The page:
Kempton describes her as the crone Goddess, an grey, aged woman—a widow with only a black crow as a her consort. She sits atop a chariot without horses, a symbolic image that communicates her immovability, her stasis. In Hindu mythology, she is often seen as a menacing figure whose presence can render a woman unmarryable and childless—a dried up well in every creative sense.
I had found the perfect goddess for my retreat: the un-Goddess.
For as much as I wanted to align myself with Lakshmi’s abundance, it was Dhumavati that crept up beside me in my meditations. When the cellphone rang and ended my bound baddha konasana savasana, she was there. When the furnace repair man spilled hundreds of gallons of fuel oil underneath my house so that everything smelled like a Shell station, she was there. When my empty bank account kept me moored like a chariot without a horse, she was there.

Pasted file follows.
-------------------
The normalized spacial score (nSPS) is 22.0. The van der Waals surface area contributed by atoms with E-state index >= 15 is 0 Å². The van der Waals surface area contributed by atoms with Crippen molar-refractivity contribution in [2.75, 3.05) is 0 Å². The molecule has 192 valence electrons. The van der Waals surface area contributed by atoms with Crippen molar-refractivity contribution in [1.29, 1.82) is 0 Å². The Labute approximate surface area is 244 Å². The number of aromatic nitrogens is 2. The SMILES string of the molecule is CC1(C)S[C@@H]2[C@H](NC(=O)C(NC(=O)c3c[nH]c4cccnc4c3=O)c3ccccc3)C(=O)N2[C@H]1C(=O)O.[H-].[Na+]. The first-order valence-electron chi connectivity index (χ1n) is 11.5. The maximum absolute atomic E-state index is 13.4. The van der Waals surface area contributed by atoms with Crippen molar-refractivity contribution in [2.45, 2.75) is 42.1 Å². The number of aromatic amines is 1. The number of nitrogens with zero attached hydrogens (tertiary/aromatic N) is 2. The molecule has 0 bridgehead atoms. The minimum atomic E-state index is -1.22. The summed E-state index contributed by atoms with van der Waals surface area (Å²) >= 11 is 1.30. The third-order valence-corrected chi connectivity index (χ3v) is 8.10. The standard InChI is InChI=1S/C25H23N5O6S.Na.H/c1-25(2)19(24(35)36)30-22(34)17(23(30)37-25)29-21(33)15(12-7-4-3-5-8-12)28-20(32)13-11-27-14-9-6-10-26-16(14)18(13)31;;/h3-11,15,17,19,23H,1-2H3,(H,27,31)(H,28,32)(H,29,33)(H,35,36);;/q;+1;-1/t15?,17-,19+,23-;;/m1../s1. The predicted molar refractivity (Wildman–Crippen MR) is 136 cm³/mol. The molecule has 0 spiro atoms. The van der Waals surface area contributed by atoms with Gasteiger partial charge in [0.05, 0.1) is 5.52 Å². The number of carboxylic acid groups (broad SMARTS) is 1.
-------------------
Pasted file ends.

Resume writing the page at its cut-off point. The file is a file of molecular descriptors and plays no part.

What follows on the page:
I encouraged (by screaming and wailing) this croan to go somewhere else, but her very nature prevented her from doing so. I spent several more days trying to meditate and sweat her out to no avail. She was wily and very determined, and I found, in front of me in the checkout line of the grocery store with all those cartons of Fancy Feast.